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Does It Really Exist - Uncovering The Truth Behind Trigoxin

A film about the life of a wheelchair-bound teenager hanging in the balance makes its audience ask about Trigoxin. Is it a real drug? What does it do to humans?

Katya Ryder
Oct 05, 2023816 Shares29133 Views
Have you ever heard about Trigoxin?
Some years ago, two American men of Indian descent worked together on a story and brought life to it on the silver screen.
Moviegoers liked it. Critics praised it.
Entertainment sites featured it and not only because it was top billed by a versatile actress and a promising newcomer and not only for the gripping plot, too.
It’s also because of that mysterious green pill the movie introduced as Trigoxin. What is it really?

Trigoxin From The Movie ‘Run’

People learn about this drug or medication called Trigoxin from a Hollywood movie distributed by The Walt Disney Company’s subscription-based streaming service Hulu.
Netflix (except Netflix U.S.) started to include it on its international movie lineup in April 2021, according to What’s On Netflix.
We’re talking about Run (2020), a thriller film by director Aneesh Chaganty, whom he also co-wrote with award-winning screenwriter and movie producer Sev Ohanian.
It’s Chaganty’s second feature film after Searching (2018)and before Missing (2023), which also happen to belong to the same thriller genre.
The movie follows the story of Chloe Sherman, a teenage girl raised in isolation by her overprotective mother, Diane Sherman.
Primetime Emmy and Golden Globe recipient Sarah Paulson, who was included in TIME100: The Most Influential People of 2017, played the mother, with Kiera Allen - her debut feature film - as her daughter.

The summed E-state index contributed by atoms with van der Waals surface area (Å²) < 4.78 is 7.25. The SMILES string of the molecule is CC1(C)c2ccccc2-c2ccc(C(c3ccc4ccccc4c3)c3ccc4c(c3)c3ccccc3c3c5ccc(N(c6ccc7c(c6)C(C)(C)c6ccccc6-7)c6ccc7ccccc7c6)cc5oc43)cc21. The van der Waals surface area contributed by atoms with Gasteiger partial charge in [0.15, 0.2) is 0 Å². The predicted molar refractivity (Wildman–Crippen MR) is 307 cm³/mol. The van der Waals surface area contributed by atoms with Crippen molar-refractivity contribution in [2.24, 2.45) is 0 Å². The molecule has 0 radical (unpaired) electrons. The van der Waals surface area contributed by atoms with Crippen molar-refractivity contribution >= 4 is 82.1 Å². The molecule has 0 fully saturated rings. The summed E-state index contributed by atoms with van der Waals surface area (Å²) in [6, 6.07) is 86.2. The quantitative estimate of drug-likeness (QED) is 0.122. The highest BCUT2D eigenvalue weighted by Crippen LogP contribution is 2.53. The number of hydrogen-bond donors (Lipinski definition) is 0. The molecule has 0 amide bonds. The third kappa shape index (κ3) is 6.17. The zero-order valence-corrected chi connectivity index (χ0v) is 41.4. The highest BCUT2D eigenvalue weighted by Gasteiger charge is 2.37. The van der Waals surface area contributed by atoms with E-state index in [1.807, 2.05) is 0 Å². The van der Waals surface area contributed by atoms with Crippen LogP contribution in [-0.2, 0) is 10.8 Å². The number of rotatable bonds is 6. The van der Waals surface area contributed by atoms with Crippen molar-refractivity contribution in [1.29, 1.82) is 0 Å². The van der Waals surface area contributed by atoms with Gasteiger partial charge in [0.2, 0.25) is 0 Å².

Sarah Paulson in a kitchen seated across Kiera Allen in the movie ‘Run’
Sarah Paulson in a kitchen seated across Kiera Allen in the movie ‘Run’
Chloe is homeschooled and wheelchair-bound - paralyzed from the waist down- and, per Screen Rant, suffers from various medical conditions, including:
  • arrhythmia (abnormal or irregular heartbeat)
  • asthma
  • diabetes
  • hemochromatosis (excessive iron absorption and accumulation in the body)
The plot revolves around Chloe’s growing suspicion that her mother may be hiding dark secrets from her. She notices some strange occurrences and inconsistencies in her daily routine.
As Chloe investigates further, she uncovers disturbing truths about her mother’s intentions. Eventually, she realizes that her life may be in danger.
Given Chloe’s numerous medical conditions, it’s no surprise that she takes a lot of medicines. One of them comes in dark green-gray pills in capsule form.
Now (spoiler alert) in one scene, Chloe can be seen rushing from a movie theater to a pharmacy, where her mother gets Chloe’s medications.
Chloe cut through the line and asked the pharmacist, Mrs. Bates (played by Canadian actress, director, and playwright Sharon Bajer), information about the dark green-gray pills.
Reading from a computer monitor, Mrs. Bates said that the green capsule is called Ridocaine that her mother buys for Chloe’s dog.
When pressed for more details, Mrs. Bates told Chloe:
It says it’s a muscle relaxant prescribed to reduce canine leg pain or leg discomfort caused by sunburns, bites, or cuts.- fictional character Mrs. Bates (actress Sharon Bajer)
Petrified, Chloe asked her what if a human takes Ridocaine, what will happen then? To which Mrs. Bates replied:
I suppose your legs could go numb.- fictional character Mrs. Bates (actress Sharon Bajer)
So, Diane makes Chloe take Ridocaine - a dog medicine - which she tells her daughter is Trigoxin, a medicine for her heart condition.
Movie TitleRun
Date ReleasedNovember 2020 (in the U.S.)
Motion Picture Rating (MPAA)PG-13
GenreMystery, Thriller
Running Time1 hour, 30 minutes
DirectorAneesh Chaganty
WritersAneesh Chaganty; Sevak “Sev” Ohanian
ProducersNatalie Qasabian; Sev Ohanian
Main CastSarah Paulson; Kiera Allen

Is Trigoxin Or Trigoxen A Real Drug?